FIRST Robotics Competition
|Current season, competition or edition:
|Motto||The varsity sport for the mind
Exceed your own expectations (2014)
|No. of teams||2,720|
|Most recent champion(s)||Chairman's Award Winner:
Team 27: Team Rush
254: "The Cheesy Poofs"
469: "Las Guerrillas"
2848: "The All-Sparks"
74: "Team C.H.A.O.S." 
|Most titles||World Champions:
71: Team Hammond (4 titles)
254: The Cheesy Poofs (37 Banners)
Regional & District Wins:
254: The Cheesy Poofs (27 titles)
Longest Win Streak :
2056: OP Robotics (19 titles)
Greatest Combination in History :
2056: OP Robotics and 1114: Simbotics (14 Regional wins together)
Top Teams in USA:
254 (Cheezy Poofs), 67 (HOT Team), 33 (Kiler Bees), 217 (Thunder Chickens), 71 (Team Hammond), 469 (Las Guerrillas), 111 (Wildstang), 503(Frog Force), 359 (Hawaiian Kids), 118 (Robonauts), 16 (Bomb Squad), 148 (Robowranglers), 340 (GRR), 1986 (Team Titanium), 341 (Team Daisy), 1477 (Texas Torque), 1625 (Winnovation)
Top Teams in Canada:
2056 (OP), 1114 (Simbotics), 610 (Coyotes), 1241 (Theory 6), 4039 (Makeshift), 781 (Kinetic Knights), 1334 (Red Devils), 1310 (Runnymede), 1503 (Spartonics)
Regional & District Chairman's Award:
27: TEAM Rush (8 awards)
340: G.R.R. (Greater Rochester Robotics) (8 awards)
503: Frog Force (8 awards)
1108: Panther Robotics (8 awards)
|TV partner(s)||NASA TV|
|Related competitions||FIRST Tech Challenge
FIRST Lego League
Junior FIRST Lego League
FIRST Robotics Competition (FRC) is an international high school robotics competition. Each year, teams of high school students and mentors work during a six week period to build game-playing robots that weigh up to 120 pounds. Robots complete tasks such as scoring balls into goals, frisbees into goals, inner tubes onto racks, hanging on bars, and balancing robots on balance beams. The game changes yearly, keeping the excitement fresh and giving each team a more level playing field. While teams are given a standard set of parts, they are also allowed a budget and encouraged to buy or make specialized parts. FRC is one of four robotics competition programs organized by FIRST.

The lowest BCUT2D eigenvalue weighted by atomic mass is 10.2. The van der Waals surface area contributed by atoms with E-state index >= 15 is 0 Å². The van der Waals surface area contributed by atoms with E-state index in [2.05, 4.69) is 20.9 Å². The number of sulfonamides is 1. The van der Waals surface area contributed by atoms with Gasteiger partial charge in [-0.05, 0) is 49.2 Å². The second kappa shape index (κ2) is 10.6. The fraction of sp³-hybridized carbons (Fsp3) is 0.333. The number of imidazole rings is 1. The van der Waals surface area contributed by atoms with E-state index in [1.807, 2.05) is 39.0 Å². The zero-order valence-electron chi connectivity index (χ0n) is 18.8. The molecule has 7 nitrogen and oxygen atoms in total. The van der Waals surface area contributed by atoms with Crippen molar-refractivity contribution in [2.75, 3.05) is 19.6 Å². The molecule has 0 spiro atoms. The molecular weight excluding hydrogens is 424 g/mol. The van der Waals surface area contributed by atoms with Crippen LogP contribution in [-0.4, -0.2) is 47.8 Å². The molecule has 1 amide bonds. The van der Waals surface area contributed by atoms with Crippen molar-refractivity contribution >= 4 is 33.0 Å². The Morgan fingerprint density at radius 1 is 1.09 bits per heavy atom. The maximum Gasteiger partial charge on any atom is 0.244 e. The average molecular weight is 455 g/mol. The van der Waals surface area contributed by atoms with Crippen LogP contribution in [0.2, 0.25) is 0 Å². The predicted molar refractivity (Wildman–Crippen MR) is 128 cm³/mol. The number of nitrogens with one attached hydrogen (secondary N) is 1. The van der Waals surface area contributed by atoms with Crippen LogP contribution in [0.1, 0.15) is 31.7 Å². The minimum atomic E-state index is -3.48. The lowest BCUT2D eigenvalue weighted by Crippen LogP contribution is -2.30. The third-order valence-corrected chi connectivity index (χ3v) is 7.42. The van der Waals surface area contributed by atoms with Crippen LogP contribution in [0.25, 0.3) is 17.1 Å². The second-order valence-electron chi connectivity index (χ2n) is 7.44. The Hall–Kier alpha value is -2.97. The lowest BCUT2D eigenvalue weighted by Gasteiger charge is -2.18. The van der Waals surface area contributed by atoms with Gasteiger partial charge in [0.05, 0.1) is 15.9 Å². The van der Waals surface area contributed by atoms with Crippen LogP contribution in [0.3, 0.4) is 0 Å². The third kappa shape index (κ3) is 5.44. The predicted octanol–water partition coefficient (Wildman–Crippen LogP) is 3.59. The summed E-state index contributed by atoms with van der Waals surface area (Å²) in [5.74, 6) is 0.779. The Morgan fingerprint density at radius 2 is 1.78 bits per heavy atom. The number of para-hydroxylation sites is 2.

FRC has a unique culture, built around two values. Gracious Professionalism embraces the competition inherent in the program, but rejects trash talk and chest-thumping, instead embracing empathy and respect for other teams. Coopertition emphasizes that teams can cooperate and compete at the same time. The goal of the program is to inspire students to be science and technology leaders.
In 2014, the 23rd year of competition, 2722 teams with roughly 68,000 students from 17 countries participated in the competition. Teams participated in 94 regional competitions, 4 qualifying championships and 40 qualifying competitions. From those competitions, 400 teams won slots to attend the FIRST Championship, where they competed in a tournament. In addition to on-field competition, teams and team members also competed for awards recognizing entrepreneurship, creativity, engineering, industrial design, safety, controls, media, quality, and exemplifying the core values of the program.
- 1 History
- 2 Competition
- 3 Community
- 4 Typical schedule
- 5 Teams
- 6 Competitive events
- 7 Kit of parts
- 8 Media exposure
- 9 Games
- 10 Gallery
- 11 See also
- 12 Notes
- 13 References
- 14 External links
FIRST was founded in 1989 by inventor and entrepreneur Dean Kamen, with inspiration and assistance from physicist and MIT professor emeritus Woodie Flowers. Kamen has stated that FIRST is the invention he feels most proud of, and predicts that participants will be responsible for significant technological advances in years to come. The first FRC season was in 1992 and had one event at a high school gymnasium in New Hampshire. That first competition was relatively small-scale, similar in size to today's FIRST Tech Challenge and Vex Robotics Competition games. Robots relied on a wired connection to receive data from drivers; in the following year, it quickly transitioned to a wireless system.
Since 2005, the games have been played with two opposing "alliances" each composed of three teams. Prior to that, a variety of other formats were used, including 2-team alliances, 4-team alliances and 3 teams competing independently.
Starting in 1995, the FIRST Championship (and by extension, the FRC championships) has been held at a large venue, such as Epcot Center in Orlando, Reliant Park in Houston, the Georgia Dome in Atlanta, and the Edward Jones Dome in St. Louis.
Each year, a new game is announced in early January in a live worldwide webcast. Game pieces, scoring, and the shape and location of goals are different for each game. Other rules, such as the overall structure of the competition and construction rules for the robot, vary little year-to-year. The competitive structure has not changed significantly since the establishment of the three team alliance in 2005.